Culture is the glue that binds a firm together and it’s the hardest thing for competitors to copy. It plays an essential role in the performance of
any business, and as an industry, consulting is highly
dependent on the values and loyalty of individuals. Consulting firms rely on the culture and morale within their
organizations more than most.
Statistics have shown that a company’s culture has
a direct impact on employee turnover and a Columbia
University study indicated that the likelihood of job
turnover at an organization with rich company culture
is a mere 13. 9 percent, whereas the probability of job
turnover in poor company cultures is 48.4 percent.
Culture is what makes up the ethos and ‘feel’ of a
business and inevitably assists a firm to reach their goal.
Everything from vision and ambitions, to beliefs and
structures are contributions to culture. Company culture
has great influence in both attracting and retaining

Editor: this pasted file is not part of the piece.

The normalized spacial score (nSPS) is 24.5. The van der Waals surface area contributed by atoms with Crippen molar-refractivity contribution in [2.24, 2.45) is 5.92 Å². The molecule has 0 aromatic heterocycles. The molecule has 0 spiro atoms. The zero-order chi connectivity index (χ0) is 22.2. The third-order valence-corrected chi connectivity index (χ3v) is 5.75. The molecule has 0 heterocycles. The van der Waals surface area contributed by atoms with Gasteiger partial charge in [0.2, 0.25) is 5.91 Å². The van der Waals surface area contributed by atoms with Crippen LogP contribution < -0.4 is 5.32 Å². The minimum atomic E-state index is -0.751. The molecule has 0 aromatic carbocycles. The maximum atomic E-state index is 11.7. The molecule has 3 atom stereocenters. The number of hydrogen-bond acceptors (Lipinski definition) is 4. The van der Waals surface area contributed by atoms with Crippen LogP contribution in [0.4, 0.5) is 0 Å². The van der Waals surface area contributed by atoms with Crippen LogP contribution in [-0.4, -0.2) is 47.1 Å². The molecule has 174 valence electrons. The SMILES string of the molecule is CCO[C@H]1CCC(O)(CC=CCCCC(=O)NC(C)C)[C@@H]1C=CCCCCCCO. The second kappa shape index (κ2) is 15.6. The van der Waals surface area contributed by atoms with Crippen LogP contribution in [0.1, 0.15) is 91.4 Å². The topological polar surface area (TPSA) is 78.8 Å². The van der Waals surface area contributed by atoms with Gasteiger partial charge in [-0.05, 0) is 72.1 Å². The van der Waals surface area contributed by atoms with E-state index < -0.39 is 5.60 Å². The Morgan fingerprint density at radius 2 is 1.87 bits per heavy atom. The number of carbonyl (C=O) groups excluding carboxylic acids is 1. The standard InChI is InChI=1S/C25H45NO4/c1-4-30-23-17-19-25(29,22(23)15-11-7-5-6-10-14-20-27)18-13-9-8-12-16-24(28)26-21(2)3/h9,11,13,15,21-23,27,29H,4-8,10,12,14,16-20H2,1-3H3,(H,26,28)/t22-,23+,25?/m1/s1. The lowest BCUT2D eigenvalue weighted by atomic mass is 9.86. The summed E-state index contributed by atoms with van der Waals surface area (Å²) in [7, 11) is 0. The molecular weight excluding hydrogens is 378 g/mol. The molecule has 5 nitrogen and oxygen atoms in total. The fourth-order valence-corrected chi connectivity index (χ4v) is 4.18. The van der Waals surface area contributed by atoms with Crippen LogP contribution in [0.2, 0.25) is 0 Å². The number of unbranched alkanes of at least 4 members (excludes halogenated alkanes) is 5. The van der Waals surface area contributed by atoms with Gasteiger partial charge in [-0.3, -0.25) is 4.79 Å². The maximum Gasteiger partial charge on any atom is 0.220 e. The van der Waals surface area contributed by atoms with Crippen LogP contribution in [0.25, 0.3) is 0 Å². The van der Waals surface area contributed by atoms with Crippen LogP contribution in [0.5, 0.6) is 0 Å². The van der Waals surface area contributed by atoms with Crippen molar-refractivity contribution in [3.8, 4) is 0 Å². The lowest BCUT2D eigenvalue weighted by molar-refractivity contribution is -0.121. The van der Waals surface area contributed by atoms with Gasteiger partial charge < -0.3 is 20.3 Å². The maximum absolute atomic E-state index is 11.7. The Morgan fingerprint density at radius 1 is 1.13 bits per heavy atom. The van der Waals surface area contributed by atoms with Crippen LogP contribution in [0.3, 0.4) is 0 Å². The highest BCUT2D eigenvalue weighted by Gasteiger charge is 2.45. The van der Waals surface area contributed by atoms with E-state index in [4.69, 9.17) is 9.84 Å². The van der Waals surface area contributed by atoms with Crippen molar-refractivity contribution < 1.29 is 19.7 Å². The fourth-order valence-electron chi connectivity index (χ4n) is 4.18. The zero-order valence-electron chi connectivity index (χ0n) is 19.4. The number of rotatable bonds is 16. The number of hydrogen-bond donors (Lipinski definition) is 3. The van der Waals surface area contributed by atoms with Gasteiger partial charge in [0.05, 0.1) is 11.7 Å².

the best talent, in addition to directing the innovation,
people development, and client focus within a firm.
WHAT DOES GREAT COMPANY CULTURE LOOK LIKE IN
THE CONSULTING INDUSTRY?
The benefits of a positive firm culture cannot be
understated, particularly in an industry where there
is so much emphasis on a consultant's ability to leave
positive impressions on peers and clients. Some of
the most prevalent aspects of company culture within
consulting firms are as follows:
n Work/Life Balance
In a fast-paced industry, it is easy for individuals to
become consumed by their work and neglect their life
outside of their career. Ensuring that any employee
has the time they need with friends and family is of
paramount importance, because it can impact their
mood, ability to work and general well-being. Consulting
firms are becoming more aware and considerate in this
regard although there is still more to be done. There is
now greater respect for an individual’s personal time.
Flexible and creative work arrangements can be agreed
to accommodate work-life balance.
As an example; McKinsey & Company have a “Take
Time” policy, which allows consultants to take additional
unpaid leave of 5 to 10 weeks between projects, used to
pursue personal interests and spend time with family.
In a similar approach, A.T. Kearney runs a
‘Success with Flex’ program which offers a range of
How Culture Impacts Professional Development
BY FIONA MCKENZIE-WILDE